I’m working on a group of sonnets that will feature the characters in these books. I plan to post the sonnets in no particular order — mainly because I don’t have an expected order for their completion. Today’s post will be the first with others to follow as I’ve satisfactorily completed them.
I love this book cover with its sympathetic depiction of Eustace Scrubb, the dragon. In spite of his unappealing nature at the beginning of The Voyage of the Dawn Treader, something about this picture captures the vulnerability of Eustace that lies hidden beneath his initial characterization … “dreadful cousin,” an imperious child of progressive parents (whom he addresses by name).
These and other clues help the reader to understand Eustace is a self-centered child and also illustrates why the Pevensie cousins (Lucy and Edmund) aren’t fond of him. Further, despite all Eustace’s progressive education, he is initially unfamiliar with a dragon’s lair (Lewis points out) because he has “read only the wrong books.” With this statement, the child-reader easily comprehends the depth of Scrubb’s educational deficit.
Something else I enjoy about the above book cover is the diminutive and valiant Reepicheep standing guard between the dragon’s claws. Regardless of how Eustace has previously treated him, Reepicheep (a student of chivalry) will faithfully stand by Eustace and keep him safe for the sake of Lucy and Edmund.
Dawn Treader is a wonderful adventure tale … for children of all ages. (See my previous post about it here.)
In the sonnet below, I’ve verybriefly described the transformation of Eustace. Even for readers who find Eustace an unpleasant character in the early chapters, I think Lewis created an interesting character with whom children easily identify. Scrubb’s subsequent transformation doesn’t sand off all the rough edges (nor bring Eustace anywhere close to perfection) but children see a petulant child whose behavior becomes more tolerable and likable. It’s a partial transformation, one that will continue to unfold in the book that follows, The Silver Chair.
As The Voyage of the Dawn Treader concludes (see previous post), Lucy, Edmund and Eustace catch a view of a range of mountains so high, they recognize immediately they’re seeing into “Aslan’s country.” When the fourth volume of the Chronicles of Narnia begins, Aslan has summoned Eustace Clarence Scrubb and his schoolmate, Jill Pole, back to a precipice on the edge of those mountains … and into the Lion’s presence. Eustace is only on the mountain momentarily; Jill (who hasn’t previously been to Narnia) must first be instructed by Aslan before she is transported into Narnia.
The Silver Chair introduces us to a Narnian world many years later than when Eustace reluctantly (kicking and screaming actually) joined the sea voyage of the Dawn Treader. Eustace’s initial travels in Narnia have stood him in good stead; though he still has an occasional lapse into self-absorption, even Jill acknowledges Scrubb is “different” than last term. His encounter with the Lion has been transformative.
Once more, Lewis brings his characters in The Silver Chair to a quest, singular and quite specific: rescuing Prince Rilian, son of Caspian X who has grown quite old since he and Eustace parted in Dawn Treader. Rilian has been missing ten years and all efforts to find him have been for naught. With Caspian’s impending demise, Aslan tasks Eustace and Jill to bring the young prince home. Continue reading “Few Return to Sunlit Lands”→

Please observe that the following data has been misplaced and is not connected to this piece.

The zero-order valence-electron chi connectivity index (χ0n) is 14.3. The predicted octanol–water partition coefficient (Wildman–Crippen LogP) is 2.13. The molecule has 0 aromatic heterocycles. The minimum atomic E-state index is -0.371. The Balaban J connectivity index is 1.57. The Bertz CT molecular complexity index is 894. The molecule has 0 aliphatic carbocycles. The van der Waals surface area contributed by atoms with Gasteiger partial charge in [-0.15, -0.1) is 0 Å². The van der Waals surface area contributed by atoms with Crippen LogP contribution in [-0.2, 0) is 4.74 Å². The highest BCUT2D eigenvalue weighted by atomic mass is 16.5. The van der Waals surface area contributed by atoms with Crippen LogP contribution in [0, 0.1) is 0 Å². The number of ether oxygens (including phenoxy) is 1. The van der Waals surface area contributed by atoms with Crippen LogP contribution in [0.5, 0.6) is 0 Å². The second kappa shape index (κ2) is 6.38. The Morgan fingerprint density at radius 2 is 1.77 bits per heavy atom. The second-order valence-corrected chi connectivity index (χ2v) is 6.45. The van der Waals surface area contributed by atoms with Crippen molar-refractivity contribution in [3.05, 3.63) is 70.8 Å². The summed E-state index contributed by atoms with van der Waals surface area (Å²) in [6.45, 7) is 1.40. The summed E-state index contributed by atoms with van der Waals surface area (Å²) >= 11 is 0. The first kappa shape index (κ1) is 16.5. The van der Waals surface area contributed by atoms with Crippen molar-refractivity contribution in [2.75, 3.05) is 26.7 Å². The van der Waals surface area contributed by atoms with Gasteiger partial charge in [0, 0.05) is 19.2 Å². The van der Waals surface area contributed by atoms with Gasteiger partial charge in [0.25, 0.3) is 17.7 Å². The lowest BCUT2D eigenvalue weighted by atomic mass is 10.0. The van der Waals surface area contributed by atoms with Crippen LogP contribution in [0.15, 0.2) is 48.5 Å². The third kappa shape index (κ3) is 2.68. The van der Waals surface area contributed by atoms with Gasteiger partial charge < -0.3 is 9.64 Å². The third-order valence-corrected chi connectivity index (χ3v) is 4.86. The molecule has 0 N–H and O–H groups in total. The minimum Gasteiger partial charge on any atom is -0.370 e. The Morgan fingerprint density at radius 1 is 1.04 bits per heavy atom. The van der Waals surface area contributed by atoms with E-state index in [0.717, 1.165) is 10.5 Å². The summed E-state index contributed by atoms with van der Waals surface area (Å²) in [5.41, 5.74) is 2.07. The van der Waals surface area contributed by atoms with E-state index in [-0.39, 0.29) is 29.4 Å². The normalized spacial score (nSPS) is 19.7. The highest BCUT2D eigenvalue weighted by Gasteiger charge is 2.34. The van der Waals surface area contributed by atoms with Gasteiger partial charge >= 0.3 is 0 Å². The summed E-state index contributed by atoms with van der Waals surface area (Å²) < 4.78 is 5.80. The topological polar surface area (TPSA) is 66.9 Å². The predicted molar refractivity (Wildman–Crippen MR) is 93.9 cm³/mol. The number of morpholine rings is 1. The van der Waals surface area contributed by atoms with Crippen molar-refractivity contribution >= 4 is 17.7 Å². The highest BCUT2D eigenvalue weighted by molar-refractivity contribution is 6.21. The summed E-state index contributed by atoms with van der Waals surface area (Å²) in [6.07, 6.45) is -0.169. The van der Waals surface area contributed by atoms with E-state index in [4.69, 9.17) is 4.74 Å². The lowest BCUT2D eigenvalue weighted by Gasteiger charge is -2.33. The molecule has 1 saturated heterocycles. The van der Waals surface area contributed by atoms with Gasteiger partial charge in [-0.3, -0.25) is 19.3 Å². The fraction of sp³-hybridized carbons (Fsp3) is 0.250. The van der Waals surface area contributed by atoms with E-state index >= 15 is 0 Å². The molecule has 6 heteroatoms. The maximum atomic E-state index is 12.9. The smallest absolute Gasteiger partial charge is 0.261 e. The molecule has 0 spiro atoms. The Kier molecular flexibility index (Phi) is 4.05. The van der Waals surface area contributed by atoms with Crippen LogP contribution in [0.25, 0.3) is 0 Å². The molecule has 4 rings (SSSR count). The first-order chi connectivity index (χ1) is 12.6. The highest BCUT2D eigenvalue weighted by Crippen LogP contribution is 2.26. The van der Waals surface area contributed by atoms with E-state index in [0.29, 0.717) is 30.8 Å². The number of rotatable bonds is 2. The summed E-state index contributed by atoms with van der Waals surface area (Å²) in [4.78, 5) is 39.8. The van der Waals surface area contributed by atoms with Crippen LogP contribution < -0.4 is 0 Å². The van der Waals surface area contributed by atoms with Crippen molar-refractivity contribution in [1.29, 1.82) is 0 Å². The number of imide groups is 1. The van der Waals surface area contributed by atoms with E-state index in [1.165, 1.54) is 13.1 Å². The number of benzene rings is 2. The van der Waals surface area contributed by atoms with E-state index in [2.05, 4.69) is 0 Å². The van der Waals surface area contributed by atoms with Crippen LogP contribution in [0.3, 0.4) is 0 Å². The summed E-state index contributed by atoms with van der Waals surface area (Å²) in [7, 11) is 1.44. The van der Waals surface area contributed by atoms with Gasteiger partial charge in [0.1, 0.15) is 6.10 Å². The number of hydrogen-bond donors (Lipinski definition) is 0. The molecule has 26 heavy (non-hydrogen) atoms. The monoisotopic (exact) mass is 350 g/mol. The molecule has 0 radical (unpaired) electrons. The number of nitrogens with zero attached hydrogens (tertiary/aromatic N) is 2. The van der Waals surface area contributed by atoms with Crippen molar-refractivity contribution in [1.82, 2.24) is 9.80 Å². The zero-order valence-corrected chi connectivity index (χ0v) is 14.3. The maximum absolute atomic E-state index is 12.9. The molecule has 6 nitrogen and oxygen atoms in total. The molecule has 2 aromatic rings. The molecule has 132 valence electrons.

An adventure! Such a romp of the first order! C. S. Lewis’s third book in the Chronicles of Narniaseries, The Voyage of the Dawn Treader, ushers readers into an exciting (and sometimes perilous) sea voyage. Pevensie siblings Peter and Susan aren’t present in this volume, having been told in Prince Caspian they will not return to Narnia. Lucy and Edmund are joined in this adventure by their insufferable cousin, Eustace Clarence Scrubb.
The adventure commences almost immediately as Lucy, Edmund and Eustace gaze at a picture hung on the wall of the bedroom, while Eustace insists “it’s a rotten picture.” Suddenly the wind picks up, blowing objects around the room, and quickly, the sea spray has drenched them from head to toe, sweeping them off their feet and down into the sea!
This Narnia installment brings the return of an older, more seasoned Caspian (from the previous volume Prince Caspian). Within a few paragraphs, we’re also introduced to “the most valiant of all the Talking Beasts of Narnia,” the Chief Mouse Reepicheep. Of course, finicky Eustace thinks this “performing animal” is disgusting (“silly and vulgar” he says). He wants nothing to do with the mouse. Ever the valiant beast (and loyal knight), Reepicheep will somehow tolerate − for the sake of this “glorious venture” − the far more beastly, though human, Eustace.
Throughout Dawn Treader, Lewis uses delightful images of ever-increasing light, both in the world of Narnia and in the character enlightenment that takes place. The ship is sailing east on a quest to find seven Lords, friends of Caspian’s deceased father. (The seven men were sent out beyond the Eastern Seas by the usurper Miraz.) Caspian seeks to determine if they’re still alive or dead. Continue reading “Looking Along the Sunbeams”→